Deri was the head of Shas until he was convicted in 1999 of accepting $155,000 in bribes while running the Interior Ministry, and served 22 months in prison. He returned to the party in 2012 and challenged then-party head Eli Yishai for the faction’s top spot.

A power-sharing agreement that created a leadership troika of Deri, Yishai and Ariel Atias was short-lived, and Deri returned to lead the party in 2013.

Yishai quit the party in the lead-up to the 2015 elections, but his rival party Yachad failed to achieve the minimal number of votes in Tuesday’s elections to enter the Knesset.

Shas, meanwhile, garnered 7 seats and Netanyahu seems set on forming a six-party right-wing/ultra-Orthodox coalition, comprising Likud (30 seats), Kulanu (10 seats), Jewish Home (8 seats), Shas, Yisrael Beytenu (6 seats) and United Torah Judaism (6 seats), giving him 67 seats in the 120-member Knesset.

As Netanyahu gears up for negotiations to build a ruling coalition, speculations abound on who will get what ministry or chairmanship.

It’s been suggested that Deri would be offered the interior ministry.

I don’t like that Deri is allowed to be involved in politics, far less be the leader of a party, even worse as a potential minister. To give him, a man labelled as leading a life based on corruption, access to public funds, that is more than a mistake. It’s also criminal.

Read the whole thing, here.

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Why Bibi?

This is inevitably directed to non Israelis. Those of us living in Israel know why Bibi won. The following selection may help understand what happened.

First, a key quote from a fine, if somewhat sharp edged, piece by Haviv Rettig Gur at the Times of Israel, pointing out why the turnout for Bibi was so high:

“Why did turnout rise so dramatically? Simple: the majority of the Israeli electorate continues to distrust the left’s judgment. It is a trust deficit rooted in a more general distrust of Palestinian intentions, of the Obama White House and other touchstones of left-wing policy. In hindsight, it may be one of the bitter ironies of this campaign that Labor’s own slogan, “It’s us or him,” may have done as much to guarantee Netanyahu victory as anything Netanyahu may have done.”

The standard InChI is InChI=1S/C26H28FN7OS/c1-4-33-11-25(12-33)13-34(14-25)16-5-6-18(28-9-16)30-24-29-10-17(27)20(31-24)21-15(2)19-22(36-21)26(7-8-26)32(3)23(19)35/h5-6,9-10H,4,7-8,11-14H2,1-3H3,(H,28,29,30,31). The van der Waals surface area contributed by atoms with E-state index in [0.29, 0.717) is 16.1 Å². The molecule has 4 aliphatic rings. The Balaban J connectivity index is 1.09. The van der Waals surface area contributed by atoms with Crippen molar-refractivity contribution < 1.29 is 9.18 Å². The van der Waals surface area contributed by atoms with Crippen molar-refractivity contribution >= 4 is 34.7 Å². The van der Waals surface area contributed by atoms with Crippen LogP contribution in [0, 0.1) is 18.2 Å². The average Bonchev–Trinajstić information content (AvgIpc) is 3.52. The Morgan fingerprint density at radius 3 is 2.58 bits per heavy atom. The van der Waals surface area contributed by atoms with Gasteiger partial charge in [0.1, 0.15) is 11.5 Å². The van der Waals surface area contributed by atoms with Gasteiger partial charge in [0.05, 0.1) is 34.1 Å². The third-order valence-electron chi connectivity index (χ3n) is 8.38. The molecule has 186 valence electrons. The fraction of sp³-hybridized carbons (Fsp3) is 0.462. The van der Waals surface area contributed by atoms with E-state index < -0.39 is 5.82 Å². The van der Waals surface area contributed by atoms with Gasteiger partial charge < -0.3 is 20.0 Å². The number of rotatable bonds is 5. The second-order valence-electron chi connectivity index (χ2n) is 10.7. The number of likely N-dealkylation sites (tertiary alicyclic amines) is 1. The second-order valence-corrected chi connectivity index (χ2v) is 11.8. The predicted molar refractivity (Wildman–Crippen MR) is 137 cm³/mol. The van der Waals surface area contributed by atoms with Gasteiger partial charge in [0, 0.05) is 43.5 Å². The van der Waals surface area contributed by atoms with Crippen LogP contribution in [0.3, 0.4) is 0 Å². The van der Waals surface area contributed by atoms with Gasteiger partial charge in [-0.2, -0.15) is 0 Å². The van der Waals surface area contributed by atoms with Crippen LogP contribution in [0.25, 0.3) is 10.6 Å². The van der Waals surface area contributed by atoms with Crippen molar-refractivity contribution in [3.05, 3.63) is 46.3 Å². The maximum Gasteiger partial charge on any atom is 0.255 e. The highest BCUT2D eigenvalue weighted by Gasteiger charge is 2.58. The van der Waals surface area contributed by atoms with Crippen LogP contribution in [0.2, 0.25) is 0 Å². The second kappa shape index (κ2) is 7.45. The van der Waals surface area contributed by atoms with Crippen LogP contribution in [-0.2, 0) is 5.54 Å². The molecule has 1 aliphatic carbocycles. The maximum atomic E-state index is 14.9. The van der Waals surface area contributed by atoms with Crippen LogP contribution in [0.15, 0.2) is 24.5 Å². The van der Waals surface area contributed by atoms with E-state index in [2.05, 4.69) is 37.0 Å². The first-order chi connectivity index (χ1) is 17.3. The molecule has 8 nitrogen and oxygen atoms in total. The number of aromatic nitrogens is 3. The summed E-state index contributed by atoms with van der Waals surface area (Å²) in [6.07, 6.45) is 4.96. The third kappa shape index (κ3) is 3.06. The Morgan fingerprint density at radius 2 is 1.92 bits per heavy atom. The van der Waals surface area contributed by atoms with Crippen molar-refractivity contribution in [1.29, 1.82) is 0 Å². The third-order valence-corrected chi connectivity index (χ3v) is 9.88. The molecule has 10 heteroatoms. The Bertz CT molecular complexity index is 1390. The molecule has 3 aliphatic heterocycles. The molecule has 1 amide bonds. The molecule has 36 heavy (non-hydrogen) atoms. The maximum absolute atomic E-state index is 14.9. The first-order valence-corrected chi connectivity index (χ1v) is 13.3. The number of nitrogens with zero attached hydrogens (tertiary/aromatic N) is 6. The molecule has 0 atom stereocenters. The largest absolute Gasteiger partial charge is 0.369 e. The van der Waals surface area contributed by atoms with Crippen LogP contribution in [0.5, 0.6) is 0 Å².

Read it all, here.

Blogger Treppenwitz‘s analysis includes this:

“Israelis don’t like to be told what to do (and what not to do). From traffic laws to the laws of physics, Israelis delight in finding creative work arounds… largely (IMHO) so they can say say, “You’re not the boss of me!”.

So, predictably, the carefully orchestrated smear campaign from the left-leaning Israeli media… the well planned snub campaign by the Obama adminstration… the relentless blamestorming on the part of nearly every Israeli politician who would stand to gain by Netanyahu’s defeat… all had the opposite of the desired effect.

In fact, it is my firm conviction that many of the people who voted for the Likud (and by extension, Netanyahu), might not have done so had they not been incessantly scolded for the ‘sin’ of having tolerated this monster for so long. And many others, who in a less charged atmosphere might not have even voted; having opted to go shopping or hiking on the election day holiday, took a sudden interest in what they were reading in the press, and decided to find out for themselves.”

Read it all, here.

Jonathan S Tobin‘s contribution at Commentary, concludes as follows:

“Even some of Israel’s friends in the United States may be asking themselves how is it possible for the Jewish state’s voters to give a majority to parties that are unlikely to agree to a two-state solution with the Palestinians. The answer is that unlike most Americans, Israel’s voters have been paying attention to the history of the conflict over the past 20 years and know that Herzog was no more likely to create a Palestinian state than Netanyahu. Nor is it fair to brand Netanyahu, who did not denigrate the right of Arabs to vote, a racist. There is no comparison between the efforts of minorities to vote in Western democracies or the United States and the desire of the Arab parties to destroy Israel. That’s because the Palestinian leadership, split between Hamas and Fatah, has consistently refused peace offers that would have given them independence. Most Israelis would like a two-state solution to happen but they know that under the current circumstances any withdrawal from the West Bank might duplicate the disastrous retreat from Gaza in 2005. Though Western journalists mocked Netanyahu’s comments about wanting to prevent a “Hamasistan” in the West Bank, the voters in Israel largely agreed.